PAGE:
In April 2010, Diana Edelman, a retired teacher and poet who lived in Woodstock, met Chloe and me at Benedictine Hospital in Kingston, New York. She asked me how she could contact me, and the next day she sent an email with a poem attached. I found it so moving that I asked her if I could find a publisher, to which she agreed. I sent the poem to several dog magazines but none expressed interest.
Diana died on December 3, 2011. She stopped taking infusions at Benedictine Hospital (in a room called 4SMC) and though I called her several times after that, and we talked about getting together, I did not make the effort that I should have made to bring Chloe to her house. That was a failing on my part. A serious one.
I continue to believe that Diana’s poem is the most precise statement I have ever read of what a therapy dog is and does. To this day I cannot read it without tears. The first picture is of Chloe wearing the bandana mentioned in the poem. The second shows Diana with two of her grandchildren in Alaska in March 2011. Her daughter, Susan Houlihan, tells me that even months before her death, Diana was able to hike up to eight miles.
You padded into the infusion room on 4SMC on four short feet.
Their anatomy was so concealed by your thick carpet of curls that they looked to be mere horizontal bends at the ends of your long legs like a minimalist stick figure.
Your curly coat, the color of brown sugar melting into oatmeal, covered every inch of you.
You stopped at my chair, my pole, my suspended plastic bags and tubing—my unit.
"Poodle!" I exclaimed.
"Labradoodle," explained your human. "This is Chloe."
My fingers burrowed into your warm swirls.
There were enough of them to make a curly cap for every chemo skinhead who frequents 4SMC.
But you didn't appear to flaunt your profusion of furry adornment among us—the monastic order of bare naked skulls.
Instead—in a gesture of solidarity—you appeared in a turquoise bandana neckerchief, a Caribbean lagoon in your expanse of whirling sands.
The simple, square, 99 cent bandana. The oldest, most basic chemo accessory.
As you know, Chloe, advanced cancer treatment is a harsh world, which compassionate, skillful humans struggle to soften, using blunt tools.
"Advanced" refers to the disease, not the treatments.
Most of these are the medical equivalent of aerial crop spraying.
Every gain extracts its price.
A patient counts her bonus days of life on one hand and her losses on the other.
The two, inseparable, are a package deal.
It's a tough contract to sign.
But when push comes to shove, the contractee makes her trades one by one.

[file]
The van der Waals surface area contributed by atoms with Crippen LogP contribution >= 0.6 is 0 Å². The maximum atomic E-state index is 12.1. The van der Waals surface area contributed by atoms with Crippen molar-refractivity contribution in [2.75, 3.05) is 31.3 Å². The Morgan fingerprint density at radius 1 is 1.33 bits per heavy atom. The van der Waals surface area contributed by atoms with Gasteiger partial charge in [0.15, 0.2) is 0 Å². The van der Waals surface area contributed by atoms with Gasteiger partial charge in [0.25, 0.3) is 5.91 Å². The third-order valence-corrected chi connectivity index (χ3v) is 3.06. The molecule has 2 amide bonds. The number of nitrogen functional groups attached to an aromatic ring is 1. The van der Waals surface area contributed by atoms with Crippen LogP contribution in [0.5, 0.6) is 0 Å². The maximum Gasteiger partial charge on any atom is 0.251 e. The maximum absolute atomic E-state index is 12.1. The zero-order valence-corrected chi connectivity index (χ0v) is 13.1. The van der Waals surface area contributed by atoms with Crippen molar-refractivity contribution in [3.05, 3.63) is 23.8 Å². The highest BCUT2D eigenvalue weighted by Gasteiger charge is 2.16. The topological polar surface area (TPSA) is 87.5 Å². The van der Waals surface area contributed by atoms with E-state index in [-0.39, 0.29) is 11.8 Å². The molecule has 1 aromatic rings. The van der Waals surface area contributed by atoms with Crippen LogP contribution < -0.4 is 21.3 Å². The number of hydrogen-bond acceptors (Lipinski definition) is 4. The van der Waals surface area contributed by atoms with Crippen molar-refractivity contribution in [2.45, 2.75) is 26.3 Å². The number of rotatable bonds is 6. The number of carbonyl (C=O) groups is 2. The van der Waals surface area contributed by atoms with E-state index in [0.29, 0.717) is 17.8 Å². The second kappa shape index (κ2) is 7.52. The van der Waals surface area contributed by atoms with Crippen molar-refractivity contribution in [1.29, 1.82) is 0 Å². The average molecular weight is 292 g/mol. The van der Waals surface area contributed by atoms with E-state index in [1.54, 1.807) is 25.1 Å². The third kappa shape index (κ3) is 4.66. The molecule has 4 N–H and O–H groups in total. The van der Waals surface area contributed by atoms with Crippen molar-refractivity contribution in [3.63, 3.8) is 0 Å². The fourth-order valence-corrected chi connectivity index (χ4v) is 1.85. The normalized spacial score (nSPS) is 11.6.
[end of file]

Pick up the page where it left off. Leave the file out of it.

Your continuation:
How many days can she buy with her hair?
How many with the tender flesh of her mouth?
How many with the feeling in her hands and feet?
Her settled stomach?
Her functioning gut?
How many days does a white cell fetch, or a red?
Those tiny protectors and energizers that once rafted exuberantly in her river of life.
What is the barcode on 24 hours and 24 more and 24 more?
Well, in this particular 24, Chloe, I was in the right place at the right time.
Both my bands devouring your luscious curls, your solid form, I already felt a heave in my chest and water channeling toward my eyes.
Then I glanced up from your flanks and noticed your labradoodle face close to mine.
Your eyes, the exact same color as your everywhere curls, were the softest, most inviting, pure and honest I'd ever seen.
They asked in the simplest, wordless way, "How are you today?"
It was out of the question to lie to such eyes—even a teeny, tiny bit.
I burst out crying.
Soft as they looked, Chloe, your eyes bored like diamond bits down through the endless strata of solid facts and hopeful strategies that I'd futilely attempted to assemble over the three years since diagnosis .... from mountains of information, misinformation, conflicting information, laughable confusion, the relentless pressure to be positive, and just plain pipe dreams.
You knew that deep below all those ever shifting mirage layers was a simple clear pond that was actually there.
When its waters surfaced I knew it was there, too.
After only a few minutes your human led you away to another lucky person at the end of a tube.
I was so sorry to see you go, Chloe.
You brought me more peace than I've known in a good while.
Now there's a photograph of your brown sugar and oatmeal labradoodle self in my brain.
I can look in your open vessel eyes whenever I want and dip into that clear, honest pool.
Revived for another 24.
And I had thought that brief encounters with total strangers where you gaze into each other's eyes and you are never the same again only happened in the movies.
Diana Edelman, 2010